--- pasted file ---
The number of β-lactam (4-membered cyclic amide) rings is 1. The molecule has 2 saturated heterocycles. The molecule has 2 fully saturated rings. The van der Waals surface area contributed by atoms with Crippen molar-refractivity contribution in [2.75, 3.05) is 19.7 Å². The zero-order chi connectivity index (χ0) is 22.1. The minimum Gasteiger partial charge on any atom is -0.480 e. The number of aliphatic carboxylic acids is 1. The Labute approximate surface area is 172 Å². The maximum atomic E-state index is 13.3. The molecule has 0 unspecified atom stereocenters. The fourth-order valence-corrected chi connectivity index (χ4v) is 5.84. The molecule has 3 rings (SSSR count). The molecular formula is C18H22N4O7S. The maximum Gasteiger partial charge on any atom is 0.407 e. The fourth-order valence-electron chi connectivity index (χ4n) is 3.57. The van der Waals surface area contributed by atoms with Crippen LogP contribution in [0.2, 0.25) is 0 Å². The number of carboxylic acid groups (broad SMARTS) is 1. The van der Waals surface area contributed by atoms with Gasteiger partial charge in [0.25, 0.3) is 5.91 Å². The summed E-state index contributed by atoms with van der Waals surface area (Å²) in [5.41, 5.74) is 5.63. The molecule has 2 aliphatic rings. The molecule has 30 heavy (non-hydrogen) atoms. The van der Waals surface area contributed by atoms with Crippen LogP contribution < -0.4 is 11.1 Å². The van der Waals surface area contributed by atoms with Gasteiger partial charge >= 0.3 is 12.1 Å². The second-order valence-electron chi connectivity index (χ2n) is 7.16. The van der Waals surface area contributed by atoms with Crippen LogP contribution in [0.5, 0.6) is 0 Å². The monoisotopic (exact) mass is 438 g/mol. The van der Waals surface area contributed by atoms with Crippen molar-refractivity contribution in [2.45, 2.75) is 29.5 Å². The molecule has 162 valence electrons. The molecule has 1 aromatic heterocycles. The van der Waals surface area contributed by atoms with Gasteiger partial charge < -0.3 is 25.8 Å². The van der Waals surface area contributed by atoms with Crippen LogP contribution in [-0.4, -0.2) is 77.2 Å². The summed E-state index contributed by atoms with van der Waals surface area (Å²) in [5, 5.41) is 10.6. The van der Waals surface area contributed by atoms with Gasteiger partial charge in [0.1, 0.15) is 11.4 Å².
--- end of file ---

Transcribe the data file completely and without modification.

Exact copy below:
The number of β-lactam (4-membered cyclic amide) rings is 1. The molecule has 2 saturated heterocycles. The molecule has 2 fully saturated rings. The van der Waals surface area contributed by atoms with Crippen molar-refractivity contribution in [2.75, 3.05) is 19.7 Å². The zero-order chi connectivity index (χ0) is 22.1. The minimum Gasteiger partial charge on any atom is -0.480 e. The number of aliphatic carboxylic acids is 1. The Labute approximate surface area is 172 Å². The maximum atomic E-state index is 13.3. The molecule has 0 unspecified atom stereocenters. The fourth-order valence-corrected chi connectivity index (χ4v) is 5.84. The molecule has 3 rings (SSSR count). The molecular formula is C18H22N4O7S. The maximum Gasteiger partial charge on any atom is 0.407 e. The fourth-order valence-electron chi connectivity index (χ4n) is 3.57. The van der Waals surface area contributed by atoms with Crippen LogP contribution in [0.2, 0.25) is 0 Å². The number of carboxylic acid groups (broad SMARTS) is 1. The van der Waals surface area contributed by atoms with Gasteiger partial charge in [0.25, 0.3) is 5.91 Å². The summed E-state index contributed by atoms with van der Waals surface area (Å²) in [5.41, 5.74) is 5.63. The molecule has 2 aliphatic rings. The molecule has 30 heavy (non-hydrogen) atoms. The van der Waals surface area contributed by atoms with Crippen LogP contribution < -0.4 is 11.1 Å². The van der Waals surface area contributed by atoms with Gasteiger partial charge >= 0.3 is 12.1 Å². The second-order valence-electron chi connectivity index (χ2n) is 7.16. The van der Waals surface area contributed by atoms with Crippen LogP contribution in [0.5, 0.6) is 0 Å². The monoisotopic (exact) mass is 438 g/mol. The van der Waals surface area contributed by atoms with Crippen molar-refractivity contribution in [2.45, 2.75) is 29.5 Å². The molecule has 162 valence electrons. The molecule has 1 aromatic heterocycles. The van der Waals surface area contributed by atoms with Gasteiger partial charge < -0.3 is 25.8 Å². The van der Waals surface area contributed by atoms with Crippen LogP contribution in [-0.4, -0.2) is 77.2 Å². The summed E-state index contributed by atoms with van der Waals surface area (Å²) in [5, 5.41) is 10.6. The van der Waals surface area contributed by atoms with Gasteiger partial charge in [0.1, 0.15) is 11.4 Å².